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Math Help - can't work out particular integral of this second order ODE, or figure how to rewrite

  1. #1
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    Exclamation can't work out particular integral of this second order ODE, or figure how to rewrite

    a) determine a particular integral of the second order differential equation u'' + Bu' +u = sin(wt)

    in the form u(t) = Csin(wt) + Dcos(wt) where C and D are functions of w that should be found explicitly.

    b) rewrite u(t) in the form u(t) = Asin(wt + y) where A is the amplitude of the long term response and y is a phase lag between the driving force and the response. show that A = sqrt(C^2 + D^2) and hence that

    A = 1/ (sqrt(((1-w^2)^2) + (B^2)(w^2))



    Please help!! I'm clueless and desperate
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  2. #2
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    Quote Originally Posted by thatgirlrocks View Post
    a) determine a particular integral of the second order differential equation u'' + Bu' +u = sin(wt)

    in the form u(t) = Csin(wt) + Dcos(wt) where C and D are functions of w that should be found explicitly.
    A linear system forced with a sinusoidal forcing function has a steady state sinusoidal reaponse. So for the particular integral take trial solution:

    u(t)=C \sin(\omega t) + D \cos(\omega t)

    Now plug this into the differential equation and on the left hand side collect together all the terms with \sin(\omega t) and \cos(\omega t). Equate the coefficient of the first of these to 1 and of the second to 0 and you will have a pair of simultaneous linear equations for C and D in terms of \omega and B. Solve them and you are done.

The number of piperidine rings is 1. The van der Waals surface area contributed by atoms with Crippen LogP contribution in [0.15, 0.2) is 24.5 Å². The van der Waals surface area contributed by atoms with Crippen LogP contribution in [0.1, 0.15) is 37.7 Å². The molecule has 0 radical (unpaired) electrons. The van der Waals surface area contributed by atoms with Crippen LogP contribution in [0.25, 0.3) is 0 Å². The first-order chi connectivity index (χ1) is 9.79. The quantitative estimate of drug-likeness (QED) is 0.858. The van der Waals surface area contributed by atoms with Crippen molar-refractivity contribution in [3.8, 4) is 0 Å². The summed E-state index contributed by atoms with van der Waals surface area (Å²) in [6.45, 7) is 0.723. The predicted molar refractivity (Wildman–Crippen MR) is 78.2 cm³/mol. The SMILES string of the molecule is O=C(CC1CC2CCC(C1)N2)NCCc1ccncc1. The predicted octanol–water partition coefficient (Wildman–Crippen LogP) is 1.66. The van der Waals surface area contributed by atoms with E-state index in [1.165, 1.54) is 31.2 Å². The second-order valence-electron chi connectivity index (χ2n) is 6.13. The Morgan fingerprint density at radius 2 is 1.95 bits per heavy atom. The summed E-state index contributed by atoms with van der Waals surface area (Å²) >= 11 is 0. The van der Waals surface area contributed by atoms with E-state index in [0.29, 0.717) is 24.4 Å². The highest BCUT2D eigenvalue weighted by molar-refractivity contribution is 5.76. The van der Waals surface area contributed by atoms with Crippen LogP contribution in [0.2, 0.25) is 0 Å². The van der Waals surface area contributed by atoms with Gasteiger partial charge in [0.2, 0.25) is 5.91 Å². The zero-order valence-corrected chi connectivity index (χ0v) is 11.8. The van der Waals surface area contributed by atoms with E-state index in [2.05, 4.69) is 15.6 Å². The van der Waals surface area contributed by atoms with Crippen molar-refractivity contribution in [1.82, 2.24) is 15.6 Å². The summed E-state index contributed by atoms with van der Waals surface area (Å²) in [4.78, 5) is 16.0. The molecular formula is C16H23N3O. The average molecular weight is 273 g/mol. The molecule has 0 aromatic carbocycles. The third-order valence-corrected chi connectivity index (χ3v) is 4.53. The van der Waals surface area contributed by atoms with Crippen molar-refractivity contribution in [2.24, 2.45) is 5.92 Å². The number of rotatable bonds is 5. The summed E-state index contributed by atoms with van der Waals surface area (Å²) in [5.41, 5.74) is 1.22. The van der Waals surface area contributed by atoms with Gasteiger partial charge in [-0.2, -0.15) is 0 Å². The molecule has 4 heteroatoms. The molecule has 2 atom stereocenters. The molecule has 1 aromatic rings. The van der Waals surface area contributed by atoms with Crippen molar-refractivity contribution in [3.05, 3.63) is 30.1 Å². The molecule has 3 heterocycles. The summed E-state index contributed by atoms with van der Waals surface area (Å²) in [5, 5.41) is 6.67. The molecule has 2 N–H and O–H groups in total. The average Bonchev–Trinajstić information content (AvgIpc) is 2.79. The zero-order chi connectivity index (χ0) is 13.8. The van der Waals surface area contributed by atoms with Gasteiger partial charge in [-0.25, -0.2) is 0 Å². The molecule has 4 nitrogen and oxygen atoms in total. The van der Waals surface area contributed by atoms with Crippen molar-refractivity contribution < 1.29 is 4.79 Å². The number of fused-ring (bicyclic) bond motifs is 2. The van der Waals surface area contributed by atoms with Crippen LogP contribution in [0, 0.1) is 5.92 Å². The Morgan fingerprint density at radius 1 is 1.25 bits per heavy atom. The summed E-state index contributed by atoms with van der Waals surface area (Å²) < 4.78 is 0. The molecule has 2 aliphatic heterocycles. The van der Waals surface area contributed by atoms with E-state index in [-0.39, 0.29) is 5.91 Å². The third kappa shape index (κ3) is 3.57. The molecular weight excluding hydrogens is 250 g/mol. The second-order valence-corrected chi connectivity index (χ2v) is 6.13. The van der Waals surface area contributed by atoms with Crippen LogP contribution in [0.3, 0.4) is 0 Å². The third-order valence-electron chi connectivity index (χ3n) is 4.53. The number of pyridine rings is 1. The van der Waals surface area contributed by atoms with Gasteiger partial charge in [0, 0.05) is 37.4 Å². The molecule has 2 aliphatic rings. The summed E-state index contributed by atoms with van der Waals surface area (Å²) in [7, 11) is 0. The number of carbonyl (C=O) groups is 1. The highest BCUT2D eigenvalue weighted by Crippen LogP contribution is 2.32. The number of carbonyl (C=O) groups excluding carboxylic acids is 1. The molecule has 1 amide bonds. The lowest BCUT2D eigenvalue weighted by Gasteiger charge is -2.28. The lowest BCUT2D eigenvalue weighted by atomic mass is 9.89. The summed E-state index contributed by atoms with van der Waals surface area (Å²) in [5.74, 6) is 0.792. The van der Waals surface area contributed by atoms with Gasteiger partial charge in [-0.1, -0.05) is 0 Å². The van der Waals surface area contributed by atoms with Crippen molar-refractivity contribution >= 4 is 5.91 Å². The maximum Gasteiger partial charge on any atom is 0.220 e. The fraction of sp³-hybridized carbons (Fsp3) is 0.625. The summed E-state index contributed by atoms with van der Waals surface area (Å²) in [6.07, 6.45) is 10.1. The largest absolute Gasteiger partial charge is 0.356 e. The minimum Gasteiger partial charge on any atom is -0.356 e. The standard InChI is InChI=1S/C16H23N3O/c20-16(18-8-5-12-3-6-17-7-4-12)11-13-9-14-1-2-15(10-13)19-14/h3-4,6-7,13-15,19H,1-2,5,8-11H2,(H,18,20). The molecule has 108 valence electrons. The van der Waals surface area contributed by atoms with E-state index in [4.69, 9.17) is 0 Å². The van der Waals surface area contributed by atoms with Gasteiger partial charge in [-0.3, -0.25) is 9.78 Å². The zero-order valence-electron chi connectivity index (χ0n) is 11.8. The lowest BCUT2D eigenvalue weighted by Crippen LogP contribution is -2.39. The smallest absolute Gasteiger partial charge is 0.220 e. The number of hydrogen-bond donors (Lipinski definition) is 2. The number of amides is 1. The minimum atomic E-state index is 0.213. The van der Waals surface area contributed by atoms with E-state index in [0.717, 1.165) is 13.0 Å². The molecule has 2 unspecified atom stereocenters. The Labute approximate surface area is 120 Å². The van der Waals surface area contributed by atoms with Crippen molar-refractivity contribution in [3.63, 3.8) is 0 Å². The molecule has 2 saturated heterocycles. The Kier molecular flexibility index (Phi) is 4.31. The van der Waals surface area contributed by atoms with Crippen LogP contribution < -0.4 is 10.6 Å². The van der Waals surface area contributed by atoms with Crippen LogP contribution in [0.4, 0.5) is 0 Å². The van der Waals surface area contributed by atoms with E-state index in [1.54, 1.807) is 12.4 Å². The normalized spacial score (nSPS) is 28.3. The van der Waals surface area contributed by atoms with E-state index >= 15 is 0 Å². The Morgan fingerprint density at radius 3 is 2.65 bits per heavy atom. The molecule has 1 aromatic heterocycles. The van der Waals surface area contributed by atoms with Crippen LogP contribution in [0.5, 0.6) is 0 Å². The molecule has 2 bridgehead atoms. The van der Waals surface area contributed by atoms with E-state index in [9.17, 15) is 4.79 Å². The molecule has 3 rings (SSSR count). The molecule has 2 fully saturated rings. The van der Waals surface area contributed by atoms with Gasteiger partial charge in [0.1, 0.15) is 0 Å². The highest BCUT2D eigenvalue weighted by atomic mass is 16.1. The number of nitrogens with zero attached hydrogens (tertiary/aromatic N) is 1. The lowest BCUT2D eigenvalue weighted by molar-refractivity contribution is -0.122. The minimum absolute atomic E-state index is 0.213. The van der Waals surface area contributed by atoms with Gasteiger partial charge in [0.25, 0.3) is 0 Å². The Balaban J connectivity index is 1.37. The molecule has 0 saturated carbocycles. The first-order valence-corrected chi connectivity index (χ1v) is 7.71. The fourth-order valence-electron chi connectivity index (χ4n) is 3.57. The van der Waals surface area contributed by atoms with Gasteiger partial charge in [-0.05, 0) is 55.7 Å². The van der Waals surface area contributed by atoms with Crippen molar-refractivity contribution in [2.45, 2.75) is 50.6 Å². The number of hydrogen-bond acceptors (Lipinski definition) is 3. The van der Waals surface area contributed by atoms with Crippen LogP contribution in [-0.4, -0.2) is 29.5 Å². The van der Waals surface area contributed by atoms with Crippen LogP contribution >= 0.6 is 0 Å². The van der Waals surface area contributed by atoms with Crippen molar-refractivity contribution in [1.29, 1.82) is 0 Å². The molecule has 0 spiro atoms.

(there is an implicit assumption that \omega is not a resonance of the system, if it is a bit more case is required)

    CB
    Last edited by CaptainBlack; April 8th 2010 at 05:30 AM.
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  3. #3
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    u'' + Bu' + u = \sin{\omega t}.

    Complementary solution:

    m^2 + Bm + 1 = 0

    m = \frac{-B \pm \sqrt{B^2 - 4(1)(1)}}{2}

     = \frac{-B \pm \sqrt{B^2 - 4}}{2}.


    Therefore

    u_c = C_1 e^{\frac{-B + \sqrt{B^2 - 4}}{2}} + C_2 e^{\frac{-B - \sqrt{B^2 - 4}}{2}}.


    Particular solution:

    Guess

    u_p = C_3\sin{\omega t} + C_4\cos{\omega t}

    u_p' = \omega C_3\cos{\omega t} - \omega C_4\sin{\omega t}

    u_p'' = -\omega^2C_3\sin{\omega t} - \omega^2C_4\cos{\omega t}.


    Substituting into the DE...

    u'' + Bu' + u

    = -\omega^2 C_3\sin{\omega t} - \omega^2 C_4\cos{\omega t} + B(\omega C_3\cos{\omega t} - \omega C_4\sin{\omega t}) + C_3\sin{\omega t} + C_4\cos{\omega t}

     = (C_3 - B\omega C_4 - \omega^2C_3)\sin{\omega t} + (C_4 + B\omega C_3 -\omega^2C_4)\cos{\omega t}.


    Since this equals \sin{\omega t}, that means

    C_3 - B\omega C_4 - \omega^2C_3 = 1 and C_4 + B\omega C_3 -\omega^2C_4 = 0.

    Solve the equations simultaneously for C_3 and C_4.


    Then your solution is

    u = u_c + u_p

    u = C_1 e^{\frac{-B + \sqrt{B^2 - 4}}{2}} + C_2 e^{\frac{-B - \sqrt{B^2 -  4}}{2}} + C_3\sin{\omega t} + C_4\cos{\omega t}.

    You will need to substitute C_3 and C_4.
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